2 teaspoons Sugar
3 1/4 cups Flour (I used bread flour)
2 teaspoons Salt

In a small bowl, mix the warm water with the yeast and sugar. Let it sit for about 5 minutes, until there is foam on the top. In a stand mixer fitted with the dough hook attachment, mix the flour and salt. Gradually add the yeast mixture and combine until the dough becomes a smooth ball. Knead (with the dough hook) for about 5 minutes. Cut the dough in half and shape into two rectangles. Place them on a lightly greased cookie sheet. Cover and let the dough rise for 30 minutes. With a very sharp knife, gently make a slash down the length of each baguette. Pour water into a cake pan and place it on the bottom of a 450 degree oven. Place the bread on the top rack and bake for 15 minutes. Half way through the baking process, brush the top of the bread with melted butter.


No-Yeast Rosemary & Sea Salt Bread

Tonight, we ate light. Joel had a concert to go to with his parents so we decided just to eat a big salad for dinner. To go along with it, he requested some sort of bread. I didn't think that there would be enough time to allow dough to rise before baking breadsticks or something of the sort, so I googled "no-yeast bread recipes" and came up with this one from The Backyard Herbalist. I thought that plain bread might be a little boring so I mixed in a little rosemary and sea salt to give it a bit more flavor. This bread was very easy to throw together, and after only minutes in the oven, the whole kitchen smelled wonderful from the rosemary!

4 cups Flour (I used whole wheat)
1 tablespoon Sugar
1/2 tablespoon Baking Powder
1/2 tablespoon Baking Soda
1 1/2 cups Water
2 teaspoons Cider or White Vinegar (I used cider)

Mix the dry ingredients together in a bowl. In a measuring cup, mix the water and vinegar. Pour the wet ingredients into the dry ingredients and mix well. Turn the dough out onto a floured surface and knead for 2-3 minutes. Shape the dough into a round (about 1 1/2 to 2 inches high) and place it on a round, non-stick pizza pan (which I also sprayed with non-stick spray just to be safe). Using a knife, cut an X on the top of the loaf. Bake at 400 degrees for 40 minutes. Remove the loaf from the oven, and while still hot, brush the top with 1 tablespoon of melted butter.


Parker House Rolls

I've been wanting to try my hand at making bread now for a while. I figured that hosting Easter dinner would give me the best opportunity to try these rolls from Joy the Baker.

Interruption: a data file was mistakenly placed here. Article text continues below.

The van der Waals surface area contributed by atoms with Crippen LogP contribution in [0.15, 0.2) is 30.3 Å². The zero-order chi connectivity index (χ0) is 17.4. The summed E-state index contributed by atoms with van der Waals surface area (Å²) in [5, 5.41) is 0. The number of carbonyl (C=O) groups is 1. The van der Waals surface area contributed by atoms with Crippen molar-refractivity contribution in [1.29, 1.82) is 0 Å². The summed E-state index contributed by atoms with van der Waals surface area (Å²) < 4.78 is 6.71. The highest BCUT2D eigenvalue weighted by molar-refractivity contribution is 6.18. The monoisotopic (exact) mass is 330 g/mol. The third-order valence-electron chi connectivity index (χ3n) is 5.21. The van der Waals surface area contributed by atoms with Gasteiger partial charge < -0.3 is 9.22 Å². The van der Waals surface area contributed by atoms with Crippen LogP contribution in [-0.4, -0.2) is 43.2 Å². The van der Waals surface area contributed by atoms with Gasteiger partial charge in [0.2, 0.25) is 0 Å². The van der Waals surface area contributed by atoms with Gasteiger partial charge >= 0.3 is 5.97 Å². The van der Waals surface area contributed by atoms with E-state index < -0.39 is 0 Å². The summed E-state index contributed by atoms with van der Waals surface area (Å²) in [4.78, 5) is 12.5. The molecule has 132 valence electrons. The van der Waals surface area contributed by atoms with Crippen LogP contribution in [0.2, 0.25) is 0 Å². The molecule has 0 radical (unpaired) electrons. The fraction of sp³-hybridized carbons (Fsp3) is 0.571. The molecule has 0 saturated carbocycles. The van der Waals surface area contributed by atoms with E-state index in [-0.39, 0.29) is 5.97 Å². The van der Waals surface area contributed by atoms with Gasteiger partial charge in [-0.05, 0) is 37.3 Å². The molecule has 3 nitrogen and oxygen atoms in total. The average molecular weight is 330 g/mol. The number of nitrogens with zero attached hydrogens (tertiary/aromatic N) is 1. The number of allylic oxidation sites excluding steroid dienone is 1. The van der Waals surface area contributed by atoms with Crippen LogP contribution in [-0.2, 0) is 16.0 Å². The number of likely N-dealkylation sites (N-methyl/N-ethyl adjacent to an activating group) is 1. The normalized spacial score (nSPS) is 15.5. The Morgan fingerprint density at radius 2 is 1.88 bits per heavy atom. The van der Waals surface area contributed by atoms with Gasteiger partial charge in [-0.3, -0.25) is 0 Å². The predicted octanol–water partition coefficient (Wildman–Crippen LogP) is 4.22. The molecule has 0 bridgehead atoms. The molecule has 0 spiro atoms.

Though they took a while, with the rising and all, they were very simple to make. I enjoyed the process and will definitely continue to try other bread recipes again soon!

3 tablespoons Warm Water (105-115 degrees)
3 tablespoons Sugar
1 package (1/4 ounce=2 1/2 teaspoons) Active Dry Yeast
1 stick (8 tablespoons) Unsalted Butter
1 cup Whole Milk
2 cups Bread Flour
1 1/2 teaspoons Salt
3/4-1 1/2 cups All Purpose Flour

In a small bowl, stir together warm water with yeast and 1 tablespoon sugar until the yeast is dissolved. Let it stand until foamy, about 5 minutes. If the mixture does not foam up, throw it out and start over with different yeast. Meanwhile, melt 6 tablespoons of butter in a small saucepan. Add the milk and heat until lukewarm. Pour the mixture into a large bowl and add the yeast mixture, remaining 2 tablespoons of sugar, bread flour, and salt. Stir with a wooden spoon until just combined. Stir in 3/4 cup of all-purpose flour, dump the ingredients out onto a clean work surface, and begin to bring the bread dough into a ball. If your dough is too sticky, add up to 1/2 cup of all purpose flour 1 tablespoon at a time until the dough is just slightly sticky. Knead the dough until a smooth and elastic dough begins to form, adding more all purpose flour as needed. The dough will be smooth, satiny, and just slightly sticky after about 10 minutes. Form the dough into a ball and place in a large, buttered bowl, turning the dough so that the entire ball is covered. Cover the bowl with plastic wrap and a towel and let it rest in a warm, draft free place until doubled in size, about 1 hour.
Butter a 9x13 inch baking pan. Divide dough into 20 equal pieces. Roll each piece into a ball and arrange them evenly in 4 rows of 5 in the baking pan. Cover loosely with plastic wrap and let them rise in a warm, draft free place until almost doubled in size, about 45 minutes. Using a floured chopstick, make a deep crease in the center of each row of rolls. Let the rolls rise one more time, covered loosely for about 15 minutes. Preheat the oven to 375 degrees and place the rack in the center of the oven. Melt the remaining 2 tablespoons of butter and cool slightly. Brush the tops of the rolls with the butter and place them in the oven for 20-25 minutes, until golden brown. Cool the rolls in the pan for about 5 minutes and then remove them from the pan and serve warm.